Redeeming the Rogue Knight

DCTl41uXoAAISpfI was given an advanced copy of this book and, since I’ve enjoyed Elisabeth Hobbes’ work before, I sat down with my cocoa, looking forward to the first couple of chapters before bed.

At 2.30am, I turned the last page, satisfied with the way the book ended and assured that I’d at last be able to sleep, without wondering what would happen next.

Sir Roger Danby is a bad boy. A player who thinks women are there for his – and their – pleasure. He’s a bit of a bully, too, arrogant and, I have to say, not the most likeable of men. Yet, I felt strangely drawn to him, wanting to know more, hoping he would come good in the end.

His constant innuendo was very real, reminiscent of oh, so many men one encounters. They think they’re witty. We women roll our eyes.

However, there was a certain vulnerability about the man, too, and a naivete, shown by his genuine belief that every woman he had ever bedded had come willingly and because she couldn’t resist him, rather than because it was a man’s world and she didn’t really have much choice.

In Lucy, though, he found the perfect foil. Terrified she may be, but she isn’t about to surrender and meekly let herself be trampled over by him. She’s been burnt before, and she isn’t putting herself anywhere near that fire again, if she can help it.

The story was also satisfying because there were no cardboard cut-out villains. All the characters we met came across as real people, their actions and attitudes believable, their motives understandable, if sometimes reprehensible.

I did guess whose fault it was that Roger was hurt in the first place, but that didn’t detract from the story at all. Not every work has to be a whodunnit, and I didn’t guess the why till the end, so that was OK.

I wonder if we will see more of Roger’s squire, Thomas, in the future, and learn how/whether he has matured? I do hope so.

Five stars.

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Lord of Pleasure by Erica Ridley

Lord of Pleasure ebook by Erica RidleyI enjoyed Lord of Pleasure, though it took me some while to figure out why. I decided it’s because it is a charming story.

I really felt for Lord Wainwright when I first met him. He couldn’t seem to do anything that didn’t get his name in the scandal sheets. He didn’t even have to try. He was like the little lad who always ends up at the Headmaster’s office saying, “I didn’t mean to, sir, it just sort of happened.”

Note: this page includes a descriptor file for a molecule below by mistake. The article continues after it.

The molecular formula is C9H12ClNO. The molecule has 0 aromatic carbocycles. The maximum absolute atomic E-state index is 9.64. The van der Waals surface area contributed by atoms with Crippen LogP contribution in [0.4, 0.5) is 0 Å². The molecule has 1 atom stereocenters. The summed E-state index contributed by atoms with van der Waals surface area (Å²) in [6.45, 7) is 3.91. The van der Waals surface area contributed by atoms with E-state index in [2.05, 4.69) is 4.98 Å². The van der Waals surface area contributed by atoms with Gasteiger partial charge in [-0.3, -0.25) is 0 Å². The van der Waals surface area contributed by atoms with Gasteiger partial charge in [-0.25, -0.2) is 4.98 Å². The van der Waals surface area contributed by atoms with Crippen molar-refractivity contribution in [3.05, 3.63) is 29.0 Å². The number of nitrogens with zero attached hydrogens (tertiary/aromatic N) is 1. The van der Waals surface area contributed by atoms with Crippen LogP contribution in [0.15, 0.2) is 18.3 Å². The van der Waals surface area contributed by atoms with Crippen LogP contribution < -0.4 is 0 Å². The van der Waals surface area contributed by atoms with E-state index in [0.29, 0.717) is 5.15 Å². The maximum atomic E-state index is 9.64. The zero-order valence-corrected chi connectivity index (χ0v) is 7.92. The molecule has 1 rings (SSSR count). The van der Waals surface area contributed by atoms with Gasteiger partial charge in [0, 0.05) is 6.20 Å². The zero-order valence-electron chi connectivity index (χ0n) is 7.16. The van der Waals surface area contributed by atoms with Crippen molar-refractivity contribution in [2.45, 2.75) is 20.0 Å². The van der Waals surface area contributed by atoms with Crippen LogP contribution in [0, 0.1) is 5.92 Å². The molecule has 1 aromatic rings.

So now, he is trying to be respectable and keep his nose clean. Well, you can bet that means all sorts of traps and snares await him.

Except, they don’t.

He meets Lady X at the masquerade ball (and by the way, why is he attending a scandalous event when he is trying to keep his nose clean?). From their first meeting, I kept waiting for the whole thing to blow up in their faces. It doesn’t. Even when it does, it doesn’t. (Read the book, you’ll see what I mean.)

They meet, they fall in love, without knowing who the other is. They are at loggerheads in day to day life. Well, that is to say, she dislikes him. He is just bewildered and guilty, but unable to put things right with her because, she hasn’t told him why she is angry with him. Men are just supposed to know these things, aren’t they?

The story reminded me of Miklos Laszlo’s “Shop around the corner”, and this was its charm. We know they are in love, we’re willing them to get together for real.

The side story of trying to keep his name out of the scandal sheets was a distraction, and I kept forgetting about it, and then saying, “Oh, yes, of course,” when it was mentioned. Perhaps more could have been made of it. He could have been digging a deeper and deeper hole for himself throughout. As it stood, he is never seriously in danger of losing the wager, more’s the pity.

Still, scandal or no, Wainwright was a likeable hero and charismatic, and he brought Camellia from her shell quite nicely.

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Lord of Chance by Erica Ridley

Lord of Chance ebook by Erica RidleyI have read several of Miss Ridley’s books. She writes in a no-nonsense, straightforward style that makes reading a joy.

In “Lord of Chance” Tony is a wonderful hero. He is flawed, and in a terrible bind. I have to admit that, right to the end, I was unsure how he was going to get out of his predicament. I didn’t see it coming, but the solution was satisfying, and perfect. I felt his gambling addiction was well portrayed and believable. I ached for him in his struggle.

Charlotte was very real, too, although her character did not linger as his did. That may be a sign of my personal preferences. She certainly knew what she wanted and she went after it. Defeat did not faze her much. She was a fully paid up member of the Try-Again brigade.

One thing did jar, though. Once they found themselves accidentally married, the pair looked for ways to escape it and Tony said he would not contest any grounds she put up for divorcing him. However, in English law, a woman could not divorce her husband, under any circumstances, until 1937. So Tony would have had to divorce her, provided he could afford it (doubtful). The process would have ruined her, and so would have been the absolute opposite of what she wanted.

In Scotland, a woman could divorce her husband at the time of the book, but since the pair did not know the laws governing marriage in Scotland, I found it hard to believe they would know Scottish divorce laws.

Still, for the most part, I was able to ignore this and just go where the story led. On that journey, I laughed, cried, willed the characters forwards, and tried to hold them back.

I look forward to the next book.

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Rescued by the Warriner

A Warriner To Rescue Her (Mills & Boon Historical) (The Wild Warriners, Book 2) by [Heath, Virginia]The second Warriner book stayed with me longer than the first did. I really wanted it to go on so I could find out what happened next.